Young Criminals Anticipate Early Death
Jim LiebeltJim is Senior Writer, Editor and Researcher for the HomeWord Center for Youth and Family at Azusa Pacific University. Jim has over 25 years of experience as a youth and family ministry specialist, and has been on the HomeWord staff since 1998. He has served over the years as a pastor, author, youth ministry trainer, adjunct college instructor and speaker. Jim’s culture blog and parenting articles appear on HomeWord.com. Jim is a contributing author of culture and parenting articles to Crosswalk.com. Jim and his wife Jenny live in Olympia, WA.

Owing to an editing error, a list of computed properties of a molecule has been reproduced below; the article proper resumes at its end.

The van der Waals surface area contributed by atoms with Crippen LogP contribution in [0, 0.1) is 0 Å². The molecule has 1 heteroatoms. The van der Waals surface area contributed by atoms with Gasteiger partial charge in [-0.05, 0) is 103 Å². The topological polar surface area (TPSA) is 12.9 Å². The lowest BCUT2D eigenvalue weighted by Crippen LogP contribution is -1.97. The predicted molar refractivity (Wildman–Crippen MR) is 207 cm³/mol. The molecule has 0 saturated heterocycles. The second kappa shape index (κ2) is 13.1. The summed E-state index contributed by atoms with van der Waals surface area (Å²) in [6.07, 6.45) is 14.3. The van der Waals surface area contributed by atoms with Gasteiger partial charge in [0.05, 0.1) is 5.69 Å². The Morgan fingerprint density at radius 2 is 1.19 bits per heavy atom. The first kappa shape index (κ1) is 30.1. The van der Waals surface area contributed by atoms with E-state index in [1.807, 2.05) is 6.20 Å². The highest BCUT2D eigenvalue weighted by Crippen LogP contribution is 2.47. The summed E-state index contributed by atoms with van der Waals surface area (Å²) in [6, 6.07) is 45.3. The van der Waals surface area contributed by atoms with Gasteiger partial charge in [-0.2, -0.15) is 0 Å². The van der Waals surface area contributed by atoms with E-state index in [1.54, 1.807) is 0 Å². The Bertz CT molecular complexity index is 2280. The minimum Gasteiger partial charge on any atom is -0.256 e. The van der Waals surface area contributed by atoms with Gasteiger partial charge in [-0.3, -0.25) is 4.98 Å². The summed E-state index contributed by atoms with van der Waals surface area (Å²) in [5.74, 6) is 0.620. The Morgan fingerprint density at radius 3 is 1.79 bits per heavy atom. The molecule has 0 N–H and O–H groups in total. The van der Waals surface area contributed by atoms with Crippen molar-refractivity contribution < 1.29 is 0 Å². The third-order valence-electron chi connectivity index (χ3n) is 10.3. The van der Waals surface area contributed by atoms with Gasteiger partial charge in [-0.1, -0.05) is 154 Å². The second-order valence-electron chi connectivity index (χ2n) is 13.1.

- 2010 Jan 19
As Atlanta officials aim to tackle the city's safety problems this year, some of their toughest criminals to stop maybe young offenders whose desires to commit crimes are being fueled by an anticipation of dying early.
State University Criminal Justice experts Timothy Brezina, Volkan
Topalli and economist Erdal Tekin, have released a unique study that
indicates that although young criminals are aware of the risks of
violent injury, death or punishment, the possibility of a shorter life
span encourages them to focus more on the "here and now."
"It turns out that if you boil it all down the more you think you are going to die young the more likely it is that you are going to engage in criminality and violence," Topalli said. "This is the opposite of what most people think, because most people think that if you think you're going to die soon you become depressed and you wouldn't commit crimes."
Source: Science Daily